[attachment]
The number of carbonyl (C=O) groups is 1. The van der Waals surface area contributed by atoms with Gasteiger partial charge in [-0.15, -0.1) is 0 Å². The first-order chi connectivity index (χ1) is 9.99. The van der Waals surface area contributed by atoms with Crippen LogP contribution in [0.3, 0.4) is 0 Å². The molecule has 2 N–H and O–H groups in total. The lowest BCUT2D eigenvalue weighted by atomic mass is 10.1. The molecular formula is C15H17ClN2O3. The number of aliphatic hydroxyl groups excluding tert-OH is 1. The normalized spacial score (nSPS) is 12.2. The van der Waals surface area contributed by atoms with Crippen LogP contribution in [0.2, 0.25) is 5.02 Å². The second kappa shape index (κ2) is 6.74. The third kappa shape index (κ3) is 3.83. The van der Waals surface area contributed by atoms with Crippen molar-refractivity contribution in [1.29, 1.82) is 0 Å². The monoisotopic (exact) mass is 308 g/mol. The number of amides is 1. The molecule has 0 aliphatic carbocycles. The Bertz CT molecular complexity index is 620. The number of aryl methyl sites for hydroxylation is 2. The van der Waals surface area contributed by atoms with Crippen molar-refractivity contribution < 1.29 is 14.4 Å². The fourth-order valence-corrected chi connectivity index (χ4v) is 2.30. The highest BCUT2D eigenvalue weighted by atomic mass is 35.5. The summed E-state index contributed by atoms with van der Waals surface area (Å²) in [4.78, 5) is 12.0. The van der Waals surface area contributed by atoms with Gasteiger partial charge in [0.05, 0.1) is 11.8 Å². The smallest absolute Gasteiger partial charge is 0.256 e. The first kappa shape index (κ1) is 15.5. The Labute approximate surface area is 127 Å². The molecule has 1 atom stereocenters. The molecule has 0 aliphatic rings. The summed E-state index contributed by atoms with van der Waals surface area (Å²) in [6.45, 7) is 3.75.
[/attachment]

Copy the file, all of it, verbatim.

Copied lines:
The number of carbonyl (C=O) groups is 1. The van der Waals surface area contributed by atoms with Gasteiger partial charge in [-0.15, -0.1) is 0 Å². The first-order chi connectivity index (χ1) is 9.99. The van der Waals surface area contributed by atoms with Crippen LogP contribution in [0.3, 0.4) is 0 Å². The molecule has 2 N–H and O–H groups in total. The lowest BCUT2D eigenvalue weighted by atomic mass is 10.1. The molecular formula is C15H17ClN2O3. The number of aliphatic hydroxyl groups excluding tert-OH is 1. The normalized spacial score (nSPS) is 12.2. The van der Waals surface area contributed by atoms with Crippen LogP contribution in [0.2, 0.25) is 5.02 Å². The second kappa shape index (κ2) is 6.74. The third kappa shape index (κ3) is 3.83. The van der Waals surface area contributed by atoms with Crippen molar-refractivity contribution in [1.29, 1.82) is 0 Å². The monoisotopic (exact) mass is 308 g/mol. The number of amides is 1. The molecule has 0 aliphatic carbocycles. The Bertz CT molecular complexity index is 620. The number of aryl methyl sites for hydroxylation is 2. The van der Waals surface area contributed by atoms with Crippen molar-refractivity contribution < 1.29 is 14.4 Å². The fourth-order valence-corrected chi connectivity index (χ4v) is 2.30. The highest BCUT2D eigenvalue weighted by atomic mass is 35.5. The summed E-state index contributed by atoms with van der Waals surface area (Å²) in [4.78, 5) is 12.0. The van der Waals surface area contributed by atoms with Gasteiger partial charge in [0.05, 0.1) is 11.8 Å². The smallest absolute Gasteiger partial charge is 0.256 e. The first kappa shape index (κ1) is 15.5. The Labute approximate surface area is 127 Å². The molecule has 1 atom stereocenters. The molecule has 0 aliphatic rings. The summed E-state index contributed by atoms with van der Waals surface area (Å²) in [6.45, 7) is 3.75.